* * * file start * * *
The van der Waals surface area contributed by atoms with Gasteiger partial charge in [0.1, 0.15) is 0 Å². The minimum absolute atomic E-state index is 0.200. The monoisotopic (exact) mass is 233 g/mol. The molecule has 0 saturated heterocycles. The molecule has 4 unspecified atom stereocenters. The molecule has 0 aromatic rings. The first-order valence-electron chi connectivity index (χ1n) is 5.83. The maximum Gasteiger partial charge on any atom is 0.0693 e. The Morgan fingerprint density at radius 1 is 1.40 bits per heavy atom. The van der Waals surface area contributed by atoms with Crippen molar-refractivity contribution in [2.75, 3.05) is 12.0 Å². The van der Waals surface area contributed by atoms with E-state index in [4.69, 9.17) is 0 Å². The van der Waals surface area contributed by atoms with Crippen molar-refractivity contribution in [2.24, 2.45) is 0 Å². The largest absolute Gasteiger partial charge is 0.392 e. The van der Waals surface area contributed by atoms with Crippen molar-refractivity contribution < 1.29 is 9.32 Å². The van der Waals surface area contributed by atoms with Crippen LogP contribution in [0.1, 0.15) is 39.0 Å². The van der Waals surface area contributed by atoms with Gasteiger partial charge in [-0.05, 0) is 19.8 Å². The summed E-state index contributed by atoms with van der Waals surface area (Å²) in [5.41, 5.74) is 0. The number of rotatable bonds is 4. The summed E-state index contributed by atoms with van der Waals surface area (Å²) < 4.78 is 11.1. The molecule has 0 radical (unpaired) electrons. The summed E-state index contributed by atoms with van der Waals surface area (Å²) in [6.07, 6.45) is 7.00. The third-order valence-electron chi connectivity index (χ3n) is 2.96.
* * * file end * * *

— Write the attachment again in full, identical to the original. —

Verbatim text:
The van der Waals surface area contributed by atoms with Gasteiger partial charge in [0.1, 0.15) is 0 Å². The minimum absolute atomic E-state index is 0.200. The monoisotopic (exact) mass is 233 g/mol. The molecule has 0 saturated heterocycles. The molecule has 4 unspecified atom stereocenters. The molecule has 0 aromatic rings. The first-order valence-electron chi connectivity index (χ1n) is 5.83. The maximum Gasteiger partial charge on any atom is 0.0693 e. The Morgan fingerprint density at radius 1 is 1.40 bits per heavy atom. The van der Waals surface area contributed by atoms with Crippen molar-refractivity contribution in [2.75, 3.05) is 12.0 Å². The van der Waals surface area contributed by atoms with E-state index in [4.69, 9.17) is 0 Å². The van der Waals surface area contributed by atoms with Crippen molar-refractivity contribution in [2.24, 2.45) is 0 Å². The largest absolute Gasteiger partial charge is 0.392 e. The van der Waals surface area contributed by atoms with Crippen molar-refractivity contribution < 1.29 is 9.32 Å². The van der Waals surface area contributed by atoms with Crippen LogP contribution in [0.1, 0.15) is 39.0 Å². The van der Waals surface area contributed by atoms with Gasteiger partial charge in [-0.05, 0) is 19.8 Å². The summed E-state index contributed by atoms with van der Waals surface area (Å²) in [5.41, 5.74) is 0. The number of rotatable bonds is 4. The summed E-state index contributed by atoms with van der Waals surface area (Å²) < 4.78 is 11.1. The molecule has 0 radical (unpaired) electrons. The summed E-state index contributed by atoms with van der Waals surface area (Å²) in [6.07, 6.45) is 7.00. The third-order valence-electron chi connectivity index (χ3n) is 2.96.